Most ambitious brands aren’t content with conquering a single market. They won’t be satisfied until they’ve achieved global domination, but that is easier said than done. One of the biggest hurdles organizations face when expanding globally is communicating with new customers outside of the brand’s native language.
What worked at home doesn’t always work abroad. Below are three common obstacles many organizations face when implementing global communications strategies along with tips and tricks to avoid them.
Lack of global vision
Any brand with an online presence is technically a ‘global brand’ – whether it aspires to be or not. But if a brand wants to succeed internationally, global communication plans need to be baked into its overall strategy from the beginning. Gone are the days when translating your web properties was an operational tactic most often considered as an afterthought.
Translation is just one piece of a complex and evolving puzzle. You need to think about offering customers native brand experiences that take into account not just language, but also local dialects, cultural sensitivities, customs, and currencies, while also factoring in the multi-device make-up of consumers.
In early 2013, nine of the top 10 web properties were based in the US, but 79 percent of their users were international. Just one year later only six of the top 10 were in the US, while the number of International users had risen to 86 percent.
There have always been plentiful opportunities for growth outside of the US, but now organizations have technology at their fingertips that gives any brand access to the global marketplace. If you aren’t taking advantage of this opportunity, you can be sure your competitors will be.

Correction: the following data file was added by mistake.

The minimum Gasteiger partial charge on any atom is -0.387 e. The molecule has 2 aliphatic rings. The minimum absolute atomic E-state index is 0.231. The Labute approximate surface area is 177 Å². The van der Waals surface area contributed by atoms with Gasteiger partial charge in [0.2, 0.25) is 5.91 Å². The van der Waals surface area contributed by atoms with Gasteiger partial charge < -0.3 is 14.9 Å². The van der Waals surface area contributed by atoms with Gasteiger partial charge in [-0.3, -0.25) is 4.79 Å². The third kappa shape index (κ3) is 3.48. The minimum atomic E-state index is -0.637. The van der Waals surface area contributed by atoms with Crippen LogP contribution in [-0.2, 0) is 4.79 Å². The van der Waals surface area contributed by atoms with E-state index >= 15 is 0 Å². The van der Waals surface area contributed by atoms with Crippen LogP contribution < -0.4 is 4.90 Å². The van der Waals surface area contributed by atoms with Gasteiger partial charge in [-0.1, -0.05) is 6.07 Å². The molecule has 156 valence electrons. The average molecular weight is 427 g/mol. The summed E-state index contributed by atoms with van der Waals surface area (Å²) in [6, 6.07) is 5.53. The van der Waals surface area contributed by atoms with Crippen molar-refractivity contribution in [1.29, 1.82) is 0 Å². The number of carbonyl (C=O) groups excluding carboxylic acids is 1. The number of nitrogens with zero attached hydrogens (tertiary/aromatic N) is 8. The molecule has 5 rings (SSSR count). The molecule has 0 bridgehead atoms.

As the old saying goes, ‘Insanity is doing the same thing over and over again and expecting different results.’ The status quo isn’t good enough anymore. If your goal is to grow your business – and isn’t that why most of people go into business in the first place – then you need to expand your horizons and think globally.
Outdated technology and processes
In the past, having a localization manager handling the translation process was enough. But with the explosion of global content in recent years, brands need to adopt translation management software to help them scale.
Having the right technology in place will improve the overall speed and quality of translation, by automating processes that were once manual and prone to bottlenecks, human error, or both. A good translation management system can detect new content created in a default language, pull that content and send it to translators; then, when the translators have finished, slot the content where it needs to go – automatically – freeing your localization manager from dealing with the minutiae of the translation process, allowing them to instead focus on the quality of translation.
Unwillingness to embrace change
Change is hard. Especially disruptive change that causes you to rethink the way you’ve always done things. The processes for translating content haven’t changed much over the years, even though the ways content is created, distributed, and consumed have changed drastically.
If organizations want to implement a successful and efficient global communications strategy, they need to think about how technology can help them scale to meet content demands in all the markets they do business. In the short-term it will take a lot of time and effort to adapt and fine tune the new process, but the time and money saved in the long-term will be well worth it.
Nobody said global domination was going to be easy. But if you keep an eye out for these obstacles, expand your vision to include global growth, implement the right technology to achieve ambitious goals, and accept the changes coming down the pipe, you will be several steps closer and lead the competition.
Download our whitepaper, Is Your Brand Fluent in Every Language, and learn how attaining global fluency will give you the agility to respond in real-time to market developments, to create messages that resonate with people in any language, all cultures, and every market, and to achieve growth wherever opportunities are found.